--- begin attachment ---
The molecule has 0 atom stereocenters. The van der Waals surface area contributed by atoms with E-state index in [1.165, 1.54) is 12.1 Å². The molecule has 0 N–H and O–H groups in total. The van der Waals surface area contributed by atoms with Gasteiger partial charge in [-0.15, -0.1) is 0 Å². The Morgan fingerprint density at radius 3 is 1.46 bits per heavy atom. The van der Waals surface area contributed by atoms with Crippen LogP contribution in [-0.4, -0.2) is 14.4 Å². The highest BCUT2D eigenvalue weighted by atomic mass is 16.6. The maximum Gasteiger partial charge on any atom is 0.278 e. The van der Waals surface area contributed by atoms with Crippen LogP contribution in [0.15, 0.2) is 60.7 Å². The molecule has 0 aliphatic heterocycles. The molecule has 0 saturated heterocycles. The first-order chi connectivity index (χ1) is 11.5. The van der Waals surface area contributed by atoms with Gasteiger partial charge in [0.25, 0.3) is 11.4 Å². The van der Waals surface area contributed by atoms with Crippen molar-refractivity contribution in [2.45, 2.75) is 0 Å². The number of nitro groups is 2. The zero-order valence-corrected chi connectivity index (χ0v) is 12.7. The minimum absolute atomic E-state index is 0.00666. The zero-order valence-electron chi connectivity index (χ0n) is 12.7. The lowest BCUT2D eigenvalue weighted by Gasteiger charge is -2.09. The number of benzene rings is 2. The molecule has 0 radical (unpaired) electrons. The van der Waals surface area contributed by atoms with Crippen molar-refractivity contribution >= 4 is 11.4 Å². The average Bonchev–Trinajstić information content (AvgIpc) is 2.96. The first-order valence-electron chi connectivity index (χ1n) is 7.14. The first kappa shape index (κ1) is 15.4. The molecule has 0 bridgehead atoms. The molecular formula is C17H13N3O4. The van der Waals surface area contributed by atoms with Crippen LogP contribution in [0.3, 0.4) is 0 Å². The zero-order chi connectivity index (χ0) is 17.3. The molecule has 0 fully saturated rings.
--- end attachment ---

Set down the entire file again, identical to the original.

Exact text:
The molecule has 0 atom stereocenters. The van der Waals surface area contributed by atoms with E-state index in [1.165, 1.54) is 12.1 Å². The molecule has 0 N–H and O–H groups in total. The van der Waals surface area contributed by atoms with Gasteiger partial charge in [-0.15, -0.1) is 0 Å². The Morgan fingerprint density at radius 3 is 1.46 bits per heavy atom. The van der Waals surface area contributed by atoms with Crippen LogP contribution in [-0.4, -0.2) is 14.4 Å². The highest BCUT2D eigenvalue weighted by atomic mass is 16.6. The maximum Gasteiger partial charge on any atom is 0.278 e. The van der Waals surface area contributed by atoms with Crippen LogP contribution in [0.15, 0.2) is 60.7 Å². The molecule has 0 aliphatic heterocycles. The molecule has 0 saturated heterocycles. The first-order chi connectivity index (χ1) is 11.5. The van der Waals surface area contributed by atoms with Gasteiger partial charge in [0.25, 0.3) is 11.4 Å². The van der Waals surface area contributed by atoms with Crippen molar-refractivity contribution in [2.45, 2.75) is 0 Å². The number of nitro groups is 2. The zero-order valence-corrected chi connectivity index (χ0v) is 12.7. The minimum absolute atomic E-state index is 0.00666. The zero-order valence-electron chi connectivity index (χ0n) is 12.7. The lowest BCUT2D eigenvalue weighted by Gasteiger charge is -2.09. The number of benzene rings is 2. The molecule has 0 radical (unpaired) electrons. The van der Waals surface area contributed by atoms with Crippen molar-refractivity contribution >= 4 is 11.4 Å². The average Bonchev–Trinajstić information content (AvgIpc) is 2.96. The first-order valence-electron chi connectivity index (χ1n) is 7.14. The first kappa shape index (κ1) is 15.4. The molecule has 0 bridgehead atoms. The molecular formula is C17H13N3O4. The van der Waals surface area contributed by atoms with Crippen LogP contribution in [0.3, 0.4) is 0 Å². The zero-order chi connectivity index (χ0) is 17.3. The molecule has 0 fully saturated rings.